The sequence of information in any story or narrative contributes to the overall meaning of the text. The impact of a fact or an insight can be amplified or diminished depending on what comes before or after.
People can be strongly persuaded by sequencing. Evidence builds like a crescendo. If you lead with the most amazing fact, the rest will seem dull and boring by comparison. Meanwhile, contrast helps render the contours of an idea—but so can similarity, when applied judiciously.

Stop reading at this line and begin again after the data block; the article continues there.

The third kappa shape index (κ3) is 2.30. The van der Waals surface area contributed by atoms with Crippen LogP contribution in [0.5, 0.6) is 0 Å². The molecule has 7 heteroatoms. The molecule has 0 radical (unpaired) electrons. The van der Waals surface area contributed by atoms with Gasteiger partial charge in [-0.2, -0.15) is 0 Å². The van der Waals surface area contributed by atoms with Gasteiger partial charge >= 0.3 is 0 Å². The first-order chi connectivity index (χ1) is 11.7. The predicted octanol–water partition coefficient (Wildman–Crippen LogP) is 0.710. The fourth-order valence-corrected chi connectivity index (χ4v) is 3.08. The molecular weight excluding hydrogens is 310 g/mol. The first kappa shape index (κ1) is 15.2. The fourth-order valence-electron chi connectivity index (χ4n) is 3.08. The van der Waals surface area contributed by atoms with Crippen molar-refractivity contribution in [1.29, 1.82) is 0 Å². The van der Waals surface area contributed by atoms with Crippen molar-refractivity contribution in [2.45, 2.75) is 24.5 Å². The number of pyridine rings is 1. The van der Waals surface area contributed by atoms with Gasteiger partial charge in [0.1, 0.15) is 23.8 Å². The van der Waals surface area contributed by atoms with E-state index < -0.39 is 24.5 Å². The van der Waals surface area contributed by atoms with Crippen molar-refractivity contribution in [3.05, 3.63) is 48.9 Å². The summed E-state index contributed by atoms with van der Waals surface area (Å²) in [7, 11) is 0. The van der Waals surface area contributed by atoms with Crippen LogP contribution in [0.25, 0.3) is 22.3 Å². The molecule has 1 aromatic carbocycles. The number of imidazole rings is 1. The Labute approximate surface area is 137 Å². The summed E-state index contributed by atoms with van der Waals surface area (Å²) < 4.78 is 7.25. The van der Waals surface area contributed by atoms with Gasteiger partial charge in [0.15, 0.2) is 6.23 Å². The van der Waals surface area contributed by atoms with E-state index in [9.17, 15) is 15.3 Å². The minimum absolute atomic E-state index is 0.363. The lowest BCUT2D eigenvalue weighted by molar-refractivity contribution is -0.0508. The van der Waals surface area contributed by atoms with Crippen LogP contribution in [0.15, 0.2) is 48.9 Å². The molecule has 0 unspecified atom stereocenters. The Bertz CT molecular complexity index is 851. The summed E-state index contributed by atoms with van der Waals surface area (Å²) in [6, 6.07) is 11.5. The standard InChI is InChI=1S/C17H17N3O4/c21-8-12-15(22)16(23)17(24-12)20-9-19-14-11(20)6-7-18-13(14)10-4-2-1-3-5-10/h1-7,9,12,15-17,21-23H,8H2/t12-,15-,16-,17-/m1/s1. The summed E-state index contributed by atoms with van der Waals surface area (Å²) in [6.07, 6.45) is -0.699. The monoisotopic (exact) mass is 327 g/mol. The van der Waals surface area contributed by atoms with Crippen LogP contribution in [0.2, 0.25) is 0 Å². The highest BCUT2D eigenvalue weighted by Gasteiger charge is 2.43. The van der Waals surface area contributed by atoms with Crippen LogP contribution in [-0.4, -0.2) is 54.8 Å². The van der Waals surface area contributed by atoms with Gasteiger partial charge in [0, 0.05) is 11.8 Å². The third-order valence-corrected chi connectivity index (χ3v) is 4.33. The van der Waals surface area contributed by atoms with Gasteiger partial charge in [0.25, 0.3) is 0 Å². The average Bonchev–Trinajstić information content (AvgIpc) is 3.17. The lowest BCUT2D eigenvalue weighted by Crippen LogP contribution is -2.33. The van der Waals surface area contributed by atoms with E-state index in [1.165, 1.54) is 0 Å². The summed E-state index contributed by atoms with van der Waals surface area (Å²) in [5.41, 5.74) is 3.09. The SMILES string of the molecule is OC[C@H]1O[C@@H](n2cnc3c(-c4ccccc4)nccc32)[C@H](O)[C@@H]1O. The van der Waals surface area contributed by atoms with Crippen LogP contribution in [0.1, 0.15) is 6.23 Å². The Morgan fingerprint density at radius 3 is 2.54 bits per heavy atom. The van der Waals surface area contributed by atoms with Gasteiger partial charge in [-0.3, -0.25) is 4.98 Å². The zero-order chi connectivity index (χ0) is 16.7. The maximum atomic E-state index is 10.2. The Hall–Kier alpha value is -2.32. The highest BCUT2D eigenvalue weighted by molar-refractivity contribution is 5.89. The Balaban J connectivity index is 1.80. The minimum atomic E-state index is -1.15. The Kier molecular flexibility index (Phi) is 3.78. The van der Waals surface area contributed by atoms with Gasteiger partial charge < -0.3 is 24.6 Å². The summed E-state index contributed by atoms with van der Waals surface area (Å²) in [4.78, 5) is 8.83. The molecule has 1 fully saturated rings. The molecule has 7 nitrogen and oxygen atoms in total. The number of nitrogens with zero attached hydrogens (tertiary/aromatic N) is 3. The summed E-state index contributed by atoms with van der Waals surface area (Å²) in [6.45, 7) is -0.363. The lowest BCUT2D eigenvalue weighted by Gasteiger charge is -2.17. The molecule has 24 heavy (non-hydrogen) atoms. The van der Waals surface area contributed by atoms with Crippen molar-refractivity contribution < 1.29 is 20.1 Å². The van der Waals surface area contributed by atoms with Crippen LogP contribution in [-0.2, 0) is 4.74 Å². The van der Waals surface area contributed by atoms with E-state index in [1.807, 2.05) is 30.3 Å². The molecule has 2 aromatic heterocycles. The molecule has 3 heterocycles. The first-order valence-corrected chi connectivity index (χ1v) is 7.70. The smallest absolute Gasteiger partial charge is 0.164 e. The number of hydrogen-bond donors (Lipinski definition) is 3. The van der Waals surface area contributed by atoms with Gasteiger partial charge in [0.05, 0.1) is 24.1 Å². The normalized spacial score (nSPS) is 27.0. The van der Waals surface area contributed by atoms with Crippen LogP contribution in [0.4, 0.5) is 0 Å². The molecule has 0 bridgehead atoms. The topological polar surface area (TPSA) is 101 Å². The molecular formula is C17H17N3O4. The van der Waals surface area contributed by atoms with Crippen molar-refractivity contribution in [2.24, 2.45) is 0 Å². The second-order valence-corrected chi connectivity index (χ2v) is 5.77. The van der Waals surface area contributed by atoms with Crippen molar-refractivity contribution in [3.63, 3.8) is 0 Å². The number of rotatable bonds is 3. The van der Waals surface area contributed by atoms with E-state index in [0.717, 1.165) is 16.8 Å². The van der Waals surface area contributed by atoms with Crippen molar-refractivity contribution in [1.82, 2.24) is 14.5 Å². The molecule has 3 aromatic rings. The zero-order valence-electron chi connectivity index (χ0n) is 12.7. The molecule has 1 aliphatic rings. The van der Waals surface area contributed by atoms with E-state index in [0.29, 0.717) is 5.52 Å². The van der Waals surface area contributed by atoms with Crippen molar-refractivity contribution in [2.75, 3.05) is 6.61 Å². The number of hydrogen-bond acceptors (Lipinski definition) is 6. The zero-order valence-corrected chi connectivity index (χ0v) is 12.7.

But, keep in mind your purpose: if your goal is to inform rather than to persuade, your approach should change accordingly. A newspaper reporter updating a reader on the events of the day shouldn't write a mystery story.
- Ensure the trunk of a narrative is more substantial than its branches - Emphasize what is actually important to the story.
- Researchers should seek to inform rather than persuade - When reporting on research and matters of public health, write to inform rather than to persuade.